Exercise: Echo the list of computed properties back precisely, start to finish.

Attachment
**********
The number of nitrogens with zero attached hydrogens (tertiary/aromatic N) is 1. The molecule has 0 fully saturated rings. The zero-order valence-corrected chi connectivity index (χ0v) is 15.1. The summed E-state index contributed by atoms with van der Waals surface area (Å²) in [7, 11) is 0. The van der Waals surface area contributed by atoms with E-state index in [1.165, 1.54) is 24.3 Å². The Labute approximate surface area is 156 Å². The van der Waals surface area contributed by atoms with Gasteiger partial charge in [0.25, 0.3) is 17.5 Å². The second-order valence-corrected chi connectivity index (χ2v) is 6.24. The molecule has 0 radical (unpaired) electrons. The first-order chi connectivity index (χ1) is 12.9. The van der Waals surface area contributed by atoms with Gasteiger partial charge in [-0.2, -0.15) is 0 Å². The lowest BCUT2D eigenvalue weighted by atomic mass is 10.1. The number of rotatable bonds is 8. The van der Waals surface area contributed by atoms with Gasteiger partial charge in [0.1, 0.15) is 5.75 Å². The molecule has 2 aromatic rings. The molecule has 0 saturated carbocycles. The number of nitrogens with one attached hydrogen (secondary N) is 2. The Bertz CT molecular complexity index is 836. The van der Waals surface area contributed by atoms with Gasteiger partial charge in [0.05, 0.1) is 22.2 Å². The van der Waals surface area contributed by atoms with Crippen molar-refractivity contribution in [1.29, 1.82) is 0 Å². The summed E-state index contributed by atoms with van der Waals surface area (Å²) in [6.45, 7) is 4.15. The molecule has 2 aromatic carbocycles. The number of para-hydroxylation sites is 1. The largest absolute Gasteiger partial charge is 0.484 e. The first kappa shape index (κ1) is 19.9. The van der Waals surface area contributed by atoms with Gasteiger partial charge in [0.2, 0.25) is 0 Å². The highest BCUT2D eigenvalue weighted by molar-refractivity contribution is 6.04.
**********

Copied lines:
The number of nitrogens with zero attached hydrogens (tertiary/aromatic N) is 1. The molecule has 0 fully saturated rings. The zero-order valence-corrected chi connectivity index (χ0v) is 15.1. The summed E-state index contributed by atoms with van der Waals surface area (Å²) in [7, 11) is 0. The van der Waals surface area contributed by atoms with E-state index in [1.165, 1.54) is 24.3 Å². The Labute approximate surface area is 156 Å². The van der Waals surface area contributed by atoms with Gasteiger partial charge in [0.25, 0.3) is 17.5 Å². The second-order valence-corrected chi connectivity index (χ2v) is 6.24. The molecule has 0 radical (unpaired) electrons. The first-order chi connectivity index (χ1) is 12.9. The van der Waals surface area contributed by atoms with Gasteiger partial charge in [-0.2, -0.15) is 0 Å². The lowest BCUT2D eigenvalue weighted by atomic mass is 10.1. The number of rotatable bonds is 8. The van der Waals surface area contributed by atoms with Gasteiger partial charge in [0.1, 0.15) is 5.75 Å². The molecule has 2 aromatic rings. The molecule has 0 saturated carbocycles. The number of nitrogens with one attached hydrogen (secondary N) is 2. The Bertz CT molecular complexity index is 836. The van der Waals surface area contributed by atoms with Gasteiger partial charge in [0.05, 0.1) is 22.2 Å². The van der Waals surface area contributed by atoms with Crippen molar-refractivity contribution in [1.29, 1.82) is 0 Å². The summed E-state index contributed by atoms with van der Waals surface area (Å²) in [6.45, 7) is 4.15. The molecule has 2 aromatic carbocycles. The number of para-hydroxylation sites is 1. The largest absolute Gasteiger partial charge is 0.484 e. The first kappa shape index (κ1) is 19.9. The van der Waals surface area contributed by atoms with Gasteiger partial charge in [0.2, 0.25) is 0 Å². The highest BCUT2D eigenvalue weighted by molar-refractivity contribution is 6.04.